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Managing future oil revenue in Uganda for agricultural development and poverty reduction: A CGE analysis of challenges and options

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  • Wiebelt, Manfred
  • Pauw, Karl
  • Matovu, John Mary
  • Twimukye, Evarist
  • Benson, Todd

Abstract

With the recent discovery of crude oil reserves along the Albertine Rift, Uganda is set to establish itself as an oil producer in the coming decade. Total oil reserves are believed to be two billion barrels, with recoverable reserves estimated at 0.8–1.2 billion barrels. At peak production, likely to be reached by 2017, oil output will range from 120,000 to 210,000 barrels per day, with a production period spanning up to 30 years. Depending on the exact production levels, the extraction period, the future oil price, and revenue sharing agreements with oil producers, the Ugandan government is set to earn revenue equal to 10–15 percent of GDP at peak production. The discovery of crude oil therefore has the potential to provide significant stimulus to the Ugandan economy and address its development objectives. However, this is subject to careful management of oil revenues to avoid the potential pitfall of a sudden influx of foreign exchange. Dominating the concerns is the potential appreciation in the real exchange rate and subsequent loss of competitiveness in the nonresource tradable goods sectors such as agriculture or manufacturing (Dutch Disease). These sectors are often major employers in developing countries and the engines of growth. Several mitigation measures can be employed by government to counter Dutch Disease, including measures that directly counter the real exchange rate appreciation or measures that offer direct support to traditional export sectors in the form of subsidies.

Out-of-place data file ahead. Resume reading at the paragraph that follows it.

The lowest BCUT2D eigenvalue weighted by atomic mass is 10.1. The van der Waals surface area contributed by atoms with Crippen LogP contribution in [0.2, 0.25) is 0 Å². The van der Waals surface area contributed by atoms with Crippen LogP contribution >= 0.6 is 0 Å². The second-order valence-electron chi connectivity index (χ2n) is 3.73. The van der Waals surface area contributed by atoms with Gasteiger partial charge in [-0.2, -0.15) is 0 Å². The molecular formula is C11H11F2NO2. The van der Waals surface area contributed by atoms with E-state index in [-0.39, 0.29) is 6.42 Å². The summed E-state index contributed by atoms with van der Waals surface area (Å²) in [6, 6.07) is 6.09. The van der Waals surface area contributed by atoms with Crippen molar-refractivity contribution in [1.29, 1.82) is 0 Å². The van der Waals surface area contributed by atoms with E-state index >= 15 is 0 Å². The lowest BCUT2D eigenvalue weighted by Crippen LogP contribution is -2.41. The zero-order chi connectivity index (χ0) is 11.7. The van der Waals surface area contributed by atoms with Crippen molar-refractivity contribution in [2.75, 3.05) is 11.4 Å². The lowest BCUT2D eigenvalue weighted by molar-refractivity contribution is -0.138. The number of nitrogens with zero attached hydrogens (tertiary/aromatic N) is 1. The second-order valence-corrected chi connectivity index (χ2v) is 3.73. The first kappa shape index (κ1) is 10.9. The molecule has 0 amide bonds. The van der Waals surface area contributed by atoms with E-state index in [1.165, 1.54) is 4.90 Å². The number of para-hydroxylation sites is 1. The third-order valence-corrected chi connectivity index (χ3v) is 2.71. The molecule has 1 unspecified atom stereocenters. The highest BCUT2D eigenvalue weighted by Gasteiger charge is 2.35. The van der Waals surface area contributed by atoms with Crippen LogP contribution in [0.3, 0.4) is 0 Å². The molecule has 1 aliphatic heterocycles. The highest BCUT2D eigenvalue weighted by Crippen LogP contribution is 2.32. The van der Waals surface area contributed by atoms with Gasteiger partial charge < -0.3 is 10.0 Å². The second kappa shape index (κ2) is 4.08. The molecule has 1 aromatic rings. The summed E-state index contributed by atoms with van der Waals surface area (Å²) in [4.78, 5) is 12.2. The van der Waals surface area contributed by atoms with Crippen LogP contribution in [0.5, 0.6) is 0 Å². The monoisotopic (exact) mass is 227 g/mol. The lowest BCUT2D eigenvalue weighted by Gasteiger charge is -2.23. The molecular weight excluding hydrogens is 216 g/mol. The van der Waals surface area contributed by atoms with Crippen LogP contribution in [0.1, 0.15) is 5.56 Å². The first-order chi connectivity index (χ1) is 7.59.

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Bibliographic Info

Paper provided by International Food Policy Research Institute (IFPRI) in its series IFPRI discussion papers with number 1122.

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Date of creation: 2011
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Handle: RePEc:fpr:ifprid:1122

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Keywords: crude oil; agricultural competitiveness; general equilibrium modeling;

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References

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Cited by:
  1. Morley, Samuel & Piñeiro, Valeria & Robinson, Sherman, 2011. "External shocks and policy alternatives in small open economies: The case of El Salvador," IFPRI discussion papers 1134, International Food Policy Research Institute (IFPRI).
  2. Laborde Debucquet, David & Martin, Will & van der Mensbrugghe, Dominique, 2011. "Measuring the impacts of global trade reform with optimal aggregators of distortions:," IFPRI discussion papers 1123, International Food Policy Research Institute (IFPRI).
  3. Glendenning, Claire J. & Asenso-Okyere, Kwadwo & Babu, Suresh C., 2011. "Evaluation of value-added agricultural advisory services: Case study of agriclinics in Southern India," IFPRI discussion papers 1125, International Food Policy Research Institute (IFPRI).
  4. Takeshima, Hiroyuki & Salau, Sheu, 2011. "How does ownership of farm implements affect investment in other farm implements when farmers' liquidity constraint is relaxed?: Insights from Nigeria," IFPRI discussion papers 1133, International Food Policy Research Institute (IFPRI).
  5. Morley, Samuel & Piñeiro, Valeria & Robinson, Sherman, 2011. "A dynamic computable general equilibrium model with working capital for Honduras:," IFPRI discussion papers 1130, International Food Policy Research Institute (IFPRI).
  6. Yu, Bingxin & Nin-Pratt, Alejandro & Funes, José & Gemessa, Sinafikeh Asrat, 2011. "Cereal production and technology adoption in Ethiopia:," IFPRI discussion papers 1131, International Food Policy Research Institute (IFPRI).
  7. Dorosh, Paul & Thurlow, James, 2012. "Can Cities or Towns Drive African Development? Economy-wide Analysis for Ethiopia and Uganda," Working Paper Series UNU-WIDER Research Paper , World Institute for Development Economic Research (UNU-WIDER).

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